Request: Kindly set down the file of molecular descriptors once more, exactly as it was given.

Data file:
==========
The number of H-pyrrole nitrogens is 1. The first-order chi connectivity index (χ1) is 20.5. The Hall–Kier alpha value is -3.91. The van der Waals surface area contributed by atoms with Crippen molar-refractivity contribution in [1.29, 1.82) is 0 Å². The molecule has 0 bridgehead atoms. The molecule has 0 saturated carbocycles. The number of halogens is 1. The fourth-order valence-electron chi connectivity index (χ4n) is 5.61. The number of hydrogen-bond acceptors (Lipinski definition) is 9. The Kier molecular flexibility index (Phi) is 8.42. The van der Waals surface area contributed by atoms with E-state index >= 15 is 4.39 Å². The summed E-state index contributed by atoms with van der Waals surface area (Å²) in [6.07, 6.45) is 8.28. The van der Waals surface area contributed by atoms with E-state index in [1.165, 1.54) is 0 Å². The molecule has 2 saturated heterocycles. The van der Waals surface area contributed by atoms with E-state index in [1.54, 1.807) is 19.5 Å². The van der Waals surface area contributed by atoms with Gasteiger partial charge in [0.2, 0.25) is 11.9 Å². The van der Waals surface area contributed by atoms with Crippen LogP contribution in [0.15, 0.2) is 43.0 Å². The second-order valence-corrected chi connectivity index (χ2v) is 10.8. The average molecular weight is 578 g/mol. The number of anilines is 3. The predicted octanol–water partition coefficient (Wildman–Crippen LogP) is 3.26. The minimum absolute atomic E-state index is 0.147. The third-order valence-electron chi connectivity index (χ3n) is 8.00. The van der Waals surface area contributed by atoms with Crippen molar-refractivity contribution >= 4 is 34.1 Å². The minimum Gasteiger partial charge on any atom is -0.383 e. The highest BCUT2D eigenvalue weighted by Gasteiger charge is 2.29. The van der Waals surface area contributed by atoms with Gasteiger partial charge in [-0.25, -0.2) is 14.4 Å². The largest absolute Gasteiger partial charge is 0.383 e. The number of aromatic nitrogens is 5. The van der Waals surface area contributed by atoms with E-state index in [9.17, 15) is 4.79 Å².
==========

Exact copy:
The number of H-pyrrole nitrogens is 1. The first-order chi connectivity index (χ1) is 20.5. The Hall–Kier alpha value is -3.91. The van der Waals surface area contributed by atoms with Crippen molar-refractivity contribution in [1.29, 1.82) is 0 Å². The molecule has 0 bridgehead atoms. The molecule has 0 saturated carbocycles. The number of halogens is 1. The fourth-order valence-electron chi connectivity index (χ4n) is 5.61. The number of hydrogen-bond acceptors (Lipinski definition) is 9. The Kier molecular flexibility index (Phi) is 8.42. The van der Waals surface area contributed by atoms with E-state index >= 15 is 4.39 Å². The summed E-state index contributed by atoms with van der Waals surface area (Å²) in [6.07, 6.45) is 8.28. The van der Waals surface area contributed by atoms with E-state index in [1.165, 1.54) is 0 Å². The molecule has 2 saturated heterocycles. The van der Waals surface area contributed by atoms with E-state index in [1.54, 1.807) is 19.5 Å². The van der Waals surface area contributed by atoms with Gasteiger partial charge in [0.2, 0.25) is 11.9 Å². The van der Waals surface area contributed by atoms with Crippen LogP contribution in [0.15, 0.2) is 43.0 Å². The second-order valence-corrected chi connectivity index (χ2v) is 10.8. The average molecular weight is 578 g/mol. The number of anilines is 3. The predicted octanol–water partition coefficient (Wildman–Crippen LogP) is 3.26. The minimum absolute atomic E-state index is 0.147. The third-order valence-electron chi connectivity index (χ3n) is 8.00. The van der Waals surface area contributed by atoms with Crippen molar-refractivity contribution >= 4 is 34.1 Å². The minimum Gasteiger partial charge on any atom is -0.383 e. The highest BCUT2D eigenvalue weighted by Gasteiger charge is 2.29. The van der Waals surface area contributed by atoms with Gasteiger partial charge in [-0.25, -0.2) is 14.4 Å². The largest absolute Gasteiger partial charge is 0.383 e. The number of aromatic nitrogens is 5. The van der Waals surface area contributed by atoms with E-state index in [9.17, 15) is 4.79 Å².